Friday, September 3, 2010

Justice: Cr*p Has A New Name

Now I suppose I’m like the next fellow in many ways. Part of my life involves the exposure, in many cases the endurance, of whatever pop culture is putting in my way via the various media involved. It’s important to allow that to happen (to get a finger on the lifepulse of today's ethos), but not always pleasurable. I tune in to the so-called “music” channels of my TV cable service for brief periods to be ensorcelled by the next new craze. I often do it with the sound off, because much of the pop stuff has very little to do with the sounds being made but rather everything to do with the super-slick visual blitz. Bands playing “live” have a certain look now that owes much to how Hitler’s PR guys staged their famous demonstrations. Striking vastness, huge crowds demonstrating their total commitment to whatever the hell, and the focus, the “act,” the “product” given huge monumentality by camera angles and the way the “stage” is constructed. The media people seem to become better and better at this. To me it’s all a little frightening.

So it gets to the point that the creation of superstardom is an autonomous mechanism in which the stars become interchangeable, almost irrelevant to the process of enshrinement. Step in a couple of French dance mixers, known as Justice. I have a copy of what is meant to commemorate their first major US Tour, A Cross the Universe (sic) (Ed Banger Records). OK, so it’s a CD of their San Francisco show, plus a DVD documenting the tour. Now dance music and I are not on the best terms. Most of it I hate. So take what I say as a part of that.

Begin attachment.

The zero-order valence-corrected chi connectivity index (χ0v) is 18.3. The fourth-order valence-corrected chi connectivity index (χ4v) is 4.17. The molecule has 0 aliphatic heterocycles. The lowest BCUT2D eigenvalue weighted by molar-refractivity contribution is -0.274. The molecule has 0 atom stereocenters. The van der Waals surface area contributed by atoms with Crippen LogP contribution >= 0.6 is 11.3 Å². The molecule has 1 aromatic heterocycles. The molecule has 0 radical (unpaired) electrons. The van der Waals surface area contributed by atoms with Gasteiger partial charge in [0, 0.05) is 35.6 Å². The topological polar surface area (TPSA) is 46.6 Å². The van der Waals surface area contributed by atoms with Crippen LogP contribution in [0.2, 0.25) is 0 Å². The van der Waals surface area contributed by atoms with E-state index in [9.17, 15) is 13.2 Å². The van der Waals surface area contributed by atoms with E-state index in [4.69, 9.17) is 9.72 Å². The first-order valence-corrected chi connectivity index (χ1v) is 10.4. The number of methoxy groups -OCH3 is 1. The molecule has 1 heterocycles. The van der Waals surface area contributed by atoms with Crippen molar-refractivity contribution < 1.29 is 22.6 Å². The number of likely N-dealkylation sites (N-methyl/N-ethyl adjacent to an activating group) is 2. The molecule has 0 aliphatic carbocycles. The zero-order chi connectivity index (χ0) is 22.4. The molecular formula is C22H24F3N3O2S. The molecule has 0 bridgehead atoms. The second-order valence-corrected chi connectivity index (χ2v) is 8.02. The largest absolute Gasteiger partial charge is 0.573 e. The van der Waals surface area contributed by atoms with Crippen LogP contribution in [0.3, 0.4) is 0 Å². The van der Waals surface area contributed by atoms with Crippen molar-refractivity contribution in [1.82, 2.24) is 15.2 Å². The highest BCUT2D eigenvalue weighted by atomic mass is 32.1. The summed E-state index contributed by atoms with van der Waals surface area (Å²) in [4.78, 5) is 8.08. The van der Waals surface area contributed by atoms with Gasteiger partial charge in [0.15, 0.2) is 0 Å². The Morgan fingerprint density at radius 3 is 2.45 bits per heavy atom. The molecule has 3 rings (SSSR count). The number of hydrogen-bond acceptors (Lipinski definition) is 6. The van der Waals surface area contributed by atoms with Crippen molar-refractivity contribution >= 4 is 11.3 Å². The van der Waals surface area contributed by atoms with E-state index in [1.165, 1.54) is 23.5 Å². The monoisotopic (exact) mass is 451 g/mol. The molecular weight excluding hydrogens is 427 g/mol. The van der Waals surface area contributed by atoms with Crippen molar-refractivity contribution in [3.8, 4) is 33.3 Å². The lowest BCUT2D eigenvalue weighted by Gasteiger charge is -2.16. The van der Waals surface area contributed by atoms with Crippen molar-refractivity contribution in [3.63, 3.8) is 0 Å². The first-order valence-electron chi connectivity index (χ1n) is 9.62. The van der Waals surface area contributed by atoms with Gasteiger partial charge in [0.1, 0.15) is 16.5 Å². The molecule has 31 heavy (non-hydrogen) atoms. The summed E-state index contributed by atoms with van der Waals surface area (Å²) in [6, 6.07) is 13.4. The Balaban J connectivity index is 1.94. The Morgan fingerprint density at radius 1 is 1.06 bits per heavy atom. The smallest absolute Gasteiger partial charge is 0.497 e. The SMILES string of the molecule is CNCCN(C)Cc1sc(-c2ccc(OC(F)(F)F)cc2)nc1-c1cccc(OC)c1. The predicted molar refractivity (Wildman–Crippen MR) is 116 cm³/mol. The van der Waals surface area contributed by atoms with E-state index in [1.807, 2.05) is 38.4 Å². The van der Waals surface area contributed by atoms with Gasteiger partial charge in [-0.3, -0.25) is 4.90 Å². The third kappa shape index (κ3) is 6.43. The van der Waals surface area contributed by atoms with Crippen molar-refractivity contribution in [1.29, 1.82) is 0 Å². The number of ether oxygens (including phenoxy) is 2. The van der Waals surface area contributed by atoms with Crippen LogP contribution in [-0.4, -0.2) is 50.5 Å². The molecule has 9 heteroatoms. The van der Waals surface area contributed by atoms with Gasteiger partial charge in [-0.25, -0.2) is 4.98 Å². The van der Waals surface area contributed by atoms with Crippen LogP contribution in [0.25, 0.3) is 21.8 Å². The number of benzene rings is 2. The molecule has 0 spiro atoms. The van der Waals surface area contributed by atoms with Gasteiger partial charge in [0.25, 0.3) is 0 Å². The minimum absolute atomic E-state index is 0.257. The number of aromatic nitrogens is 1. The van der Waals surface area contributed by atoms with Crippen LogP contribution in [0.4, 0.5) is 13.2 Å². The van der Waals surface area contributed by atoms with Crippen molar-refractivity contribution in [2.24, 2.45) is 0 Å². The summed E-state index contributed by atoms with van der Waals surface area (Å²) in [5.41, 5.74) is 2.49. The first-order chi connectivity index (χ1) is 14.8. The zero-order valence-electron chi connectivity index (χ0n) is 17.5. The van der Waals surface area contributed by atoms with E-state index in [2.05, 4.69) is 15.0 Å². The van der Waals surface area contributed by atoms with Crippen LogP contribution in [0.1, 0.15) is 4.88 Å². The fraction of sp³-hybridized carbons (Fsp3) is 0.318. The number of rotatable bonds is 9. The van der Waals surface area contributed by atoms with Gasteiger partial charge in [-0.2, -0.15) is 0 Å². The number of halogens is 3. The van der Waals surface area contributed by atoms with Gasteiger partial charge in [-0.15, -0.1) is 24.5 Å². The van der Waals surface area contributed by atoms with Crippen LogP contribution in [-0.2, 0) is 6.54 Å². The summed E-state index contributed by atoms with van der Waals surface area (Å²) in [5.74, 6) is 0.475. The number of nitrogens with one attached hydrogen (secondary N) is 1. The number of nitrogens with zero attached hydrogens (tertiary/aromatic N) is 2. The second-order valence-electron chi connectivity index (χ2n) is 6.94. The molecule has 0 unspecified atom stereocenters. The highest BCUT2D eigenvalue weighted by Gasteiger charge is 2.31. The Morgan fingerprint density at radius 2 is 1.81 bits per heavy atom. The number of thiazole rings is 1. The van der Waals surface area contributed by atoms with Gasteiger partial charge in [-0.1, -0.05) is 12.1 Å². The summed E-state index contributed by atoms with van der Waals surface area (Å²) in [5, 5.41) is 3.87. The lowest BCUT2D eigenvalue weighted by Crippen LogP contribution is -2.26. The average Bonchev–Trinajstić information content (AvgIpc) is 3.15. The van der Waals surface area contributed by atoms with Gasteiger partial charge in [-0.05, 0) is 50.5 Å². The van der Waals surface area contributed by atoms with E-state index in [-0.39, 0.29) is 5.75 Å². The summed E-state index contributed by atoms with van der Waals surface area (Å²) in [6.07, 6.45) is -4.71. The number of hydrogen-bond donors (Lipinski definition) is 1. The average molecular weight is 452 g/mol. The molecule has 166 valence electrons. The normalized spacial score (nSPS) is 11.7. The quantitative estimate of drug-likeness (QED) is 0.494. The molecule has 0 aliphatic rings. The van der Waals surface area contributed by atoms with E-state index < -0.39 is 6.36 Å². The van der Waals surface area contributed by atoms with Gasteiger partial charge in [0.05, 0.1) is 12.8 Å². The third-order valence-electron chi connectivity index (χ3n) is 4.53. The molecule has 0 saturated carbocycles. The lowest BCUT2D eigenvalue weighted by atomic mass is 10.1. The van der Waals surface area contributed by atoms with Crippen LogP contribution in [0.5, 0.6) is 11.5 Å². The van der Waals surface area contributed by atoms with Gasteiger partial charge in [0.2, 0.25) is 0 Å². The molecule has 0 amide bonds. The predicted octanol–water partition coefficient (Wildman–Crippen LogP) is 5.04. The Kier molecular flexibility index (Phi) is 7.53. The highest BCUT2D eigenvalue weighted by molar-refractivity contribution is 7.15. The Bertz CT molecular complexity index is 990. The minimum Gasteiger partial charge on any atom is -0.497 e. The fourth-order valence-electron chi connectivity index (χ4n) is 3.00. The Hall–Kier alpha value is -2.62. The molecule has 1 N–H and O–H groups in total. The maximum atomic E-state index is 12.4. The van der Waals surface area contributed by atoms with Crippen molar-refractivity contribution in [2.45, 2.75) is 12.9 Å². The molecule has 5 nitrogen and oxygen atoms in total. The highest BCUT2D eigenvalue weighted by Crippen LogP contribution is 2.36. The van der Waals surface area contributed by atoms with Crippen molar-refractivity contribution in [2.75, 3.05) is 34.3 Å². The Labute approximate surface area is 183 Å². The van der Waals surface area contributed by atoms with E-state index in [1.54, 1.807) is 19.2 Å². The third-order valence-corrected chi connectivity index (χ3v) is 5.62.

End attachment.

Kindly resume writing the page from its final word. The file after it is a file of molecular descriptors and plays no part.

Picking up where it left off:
The DVD is the most interesting segment to me. It’s a sort of deadpan documentary. These two guys don’t lip synch, they synch completely. There is no performance beyond its simulation on CDs that are "mixed" and pumped out to the audience. It’s the two of them with CD players (DJ Style) at the center of an amazingly glitzy set up. There’s a white illuminated cross on stage. (This is somehow Christian stuff, in this case one must add “whatever that means.”) The two guys prance around and act like stars. The audience carries them prone through the crowd. The two guys shout and wave their hands over their heads back and forth. The crowd does too. The crowd jumps up and down. Some of the young women in the audience show their breasts. Gee. Parr-taay!!! The problem is, these guys are just a couple of schmoes that mix. What they mix is a bunch of turdy stuff that hits a low point on the scale of 1-10 in musicality. It's button pushing of the worst sort. No matter, the audience is in the presence of STARS and they act accordingly.

OK, and then there are the moments off stage. The mixers grow increasingly more inebriated as the tour progresses. Their manager (?), if that’s what he is, is a gun freak and tries to get them all into toting rods. Ultimately one of the two guys gets into a fight in the parking lot with a very drunk “fan” and bashes him over the head with a beer bottle. Cops come, Justice gets carted off, along with the manager. Symbolic? No, not at all. Meanwhile the bus driver seems like the only together guy in all of this. His skills as a driver are needed intact, so he is the most precient, conscious, rational. Necessarily, if they are not to crash and if they are to make it to the appropriate venue in the next city. This is all a God-awful reminder of how bad the pop world can get. The emperor has no clothes. Music does not really exist anymore in this pocket of life. They may get Grammys, and all kinds of awards. It’s crap though. I’m sorry for those who like it.

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